Mark's clear love affair with the continent and its rosy political dimension is to be applauded. Yet I have one point. British people don't like to be overtaxed. End of story. Let us embrace pragmatism instead of stale ideology.
Is it better to have people travelling long distances to work every day, or walking to work? If you remove the need (or more often the desire) for commuting then there wouldn't be a transport problem. If the money is to be spent, spend it on building good inner-city housing estates, relocating businesses out of urban areas and increasing local small businesses. £60 billion is a lot of money to waste on something when the alternatives haven't even been debated.
Martin has an interesting point about commuting. However it assumes that people will walk to work. I think they will want drive even if it is just a 10-15 minute walk. We have reached saturation point for cars, and there is no more room to park in towns and cities. This spending is a really positive sign from the government and the public should support this effort.
If there is the political will for it to succeed, it will succeed. However, it's a 10-year plan and even if this government commits and works towards this goal, will the next three governments have the same priorities and will the global economy permit it?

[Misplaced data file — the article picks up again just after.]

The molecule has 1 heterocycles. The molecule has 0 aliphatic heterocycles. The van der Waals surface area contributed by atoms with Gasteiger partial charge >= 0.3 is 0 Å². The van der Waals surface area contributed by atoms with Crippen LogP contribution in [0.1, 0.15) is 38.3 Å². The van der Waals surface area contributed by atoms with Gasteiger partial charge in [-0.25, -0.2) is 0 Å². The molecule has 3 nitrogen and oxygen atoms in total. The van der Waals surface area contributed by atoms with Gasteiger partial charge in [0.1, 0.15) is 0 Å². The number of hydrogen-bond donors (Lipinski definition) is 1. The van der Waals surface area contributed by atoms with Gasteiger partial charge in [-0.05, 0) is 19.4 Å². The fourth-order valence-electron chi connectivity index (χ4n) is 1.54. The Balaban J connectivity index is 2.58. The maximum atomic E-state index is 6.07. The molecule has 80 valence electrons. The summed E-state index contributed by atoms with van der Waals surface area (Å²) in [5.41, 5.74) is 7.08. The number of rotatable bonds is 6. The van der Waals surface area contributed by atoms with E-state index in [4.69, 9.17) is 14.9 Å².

I totally agree with Eddie's comments and this plan will only get Britain's railways to the level of investment that they should have been 10 years ago! We still do not have a high-speed line over, say, 180 mph as can be seen on the European mainland. Transport is the underlying infrastructure that allows UK plc to function, without it there would not be any jobs, hospitals, schools and so on and should therefore be every government's top priority.
Simon Haskey is right. Railtrack are now struggling to upgrade the West Coast line to allow even 125mph speeds. This should be a basic standard for long-distance rail travel and realignment should be under way to raise the speed limits even higher.
Emphasis must be on the current track, signalling, telecommunications and rolling stock. For years millions was ploughed into station redevelopment rather than the infrastructure that actually gets passengers from A to B. This was primarily a ploy from Railtrack to show the commuters that they were actually doing something about the railway and hence shareholders were kept happy. I think Labour are right in stopping Railtrack at this point. Governing bodies should never be beholden to shareholders.
14 Jan 02 | UK Politics
Rail masterplan unveiled